Shaper: Ruth Chapman

Transcript of the show

 

Elliot MossThat was Jimmy Smith and The Cat, one of my super duper all time favourites.  Welcome to Jazz Shapers with me, Elliott Moss, here on Jazz FM on a Saturday morning.  Thank you for joining me.  This is of course the place where you can hear the very best of the people who are shaping the world of jazz, soul and blues alongside their equivalents in the world of business, a business shaper.  Today I have none other than Ruth Chapman.  She is the co-founder of Matches Fashion which for the well heeled amongst you will know is probably one of the best places to buy the top outfit of the moment.  You will be hearing lots from her very, very shortly.  In addition to hearing from Ruth today you will also be hearing from our programme partners at Mishcon de Reya some words of advice for your business and on top of all of that, if that isn’t enough already, some great music from the shapers of jazz, soul and blues, including Snarky Puppy, Ray Charles and this from Laura Mvula.

 

That was Laura Mvula and Green Garden.  As billed earlier Ruth Chapman is my business shaper today here on Jazz Shapers.  She is the co-founder and joint chief executive of Matchesfashion.com officially but of course they have I believe 14 London stores and a website shipping beautiful clothes to countries as wide and as far as all sorts of places, at least 200 of them apparently.  Ruth thank you for very much for joining me.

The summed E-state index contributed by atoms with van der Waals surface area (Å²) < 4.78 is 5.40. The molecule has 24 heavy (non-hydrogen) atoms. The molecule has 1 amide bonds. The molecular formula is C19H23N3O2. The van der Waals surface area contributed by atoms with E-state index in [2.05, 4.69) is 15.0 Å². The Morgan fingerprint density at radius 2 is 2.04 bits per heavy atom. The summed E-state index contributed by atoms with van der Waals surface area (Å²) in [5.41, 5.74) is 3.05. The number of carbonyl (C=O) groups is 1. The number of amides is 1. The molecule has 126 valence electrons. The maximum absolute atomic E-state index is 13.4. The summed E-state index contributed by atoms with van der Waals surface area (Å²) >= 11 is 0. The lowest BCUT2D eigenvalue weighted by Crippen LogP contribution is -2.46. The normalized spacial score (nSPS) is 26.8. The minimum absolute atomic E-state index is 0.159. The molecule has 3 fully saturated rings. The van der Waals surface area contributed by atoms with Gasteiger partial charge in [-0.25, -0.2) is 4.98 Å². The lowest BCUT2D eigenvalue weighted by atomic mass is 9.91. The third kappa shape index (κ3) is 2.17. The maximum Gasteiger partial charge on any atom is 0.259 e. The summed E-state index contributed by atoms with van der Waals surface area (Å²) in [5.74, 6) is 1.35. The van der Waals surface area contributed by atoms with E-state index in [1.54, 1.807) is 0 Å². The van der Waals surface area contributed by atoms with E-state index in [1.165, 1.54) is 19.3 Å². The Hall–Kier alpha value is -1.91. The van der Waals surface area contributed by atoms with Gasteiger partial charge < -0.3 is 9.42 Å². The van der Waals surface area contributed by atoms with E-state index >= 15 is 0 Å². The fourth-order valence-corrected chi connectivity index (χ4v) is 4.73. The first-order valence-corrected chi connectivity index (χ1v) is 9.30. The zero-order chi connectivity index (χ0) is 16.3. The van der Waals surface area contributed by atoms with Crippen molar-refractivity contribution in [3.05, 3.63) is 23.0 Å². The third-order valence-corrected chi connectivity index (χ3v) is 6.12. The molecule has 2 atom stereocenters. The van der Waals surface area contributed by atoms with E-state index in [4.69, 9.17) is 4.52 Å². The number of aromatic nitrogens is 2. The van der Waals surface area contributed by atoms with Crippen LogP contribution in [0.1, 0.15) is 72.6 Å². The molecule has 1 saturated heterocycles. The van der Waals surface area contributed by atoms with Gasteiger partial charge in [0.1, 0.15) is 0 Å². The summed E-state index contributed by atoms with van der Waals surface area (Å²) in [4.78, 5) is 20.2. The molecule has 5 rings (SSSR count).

Ruth ChapmanMorning.

 

Elliot Moss

Now your business began in 1987, almost 20 years ago.

 

Ruth ChapmanYes it did.
Elliot Moss

What was going on then?  Why did you start that business?

 

Ruth Chapman

Well actually my husband started it with his sister and his sister was the person who really wanted to get the business in fashion going and he was sort of a quieter, a quieter partner and then she decided to get married to somebody and move away so he was left holding this baby and we were already in this relationship together.  So I was helping him out around my own working life and then he said come and join me, come and help me, I need help.  So I did which was very silly and I was very young but very in love, so that’s how we started.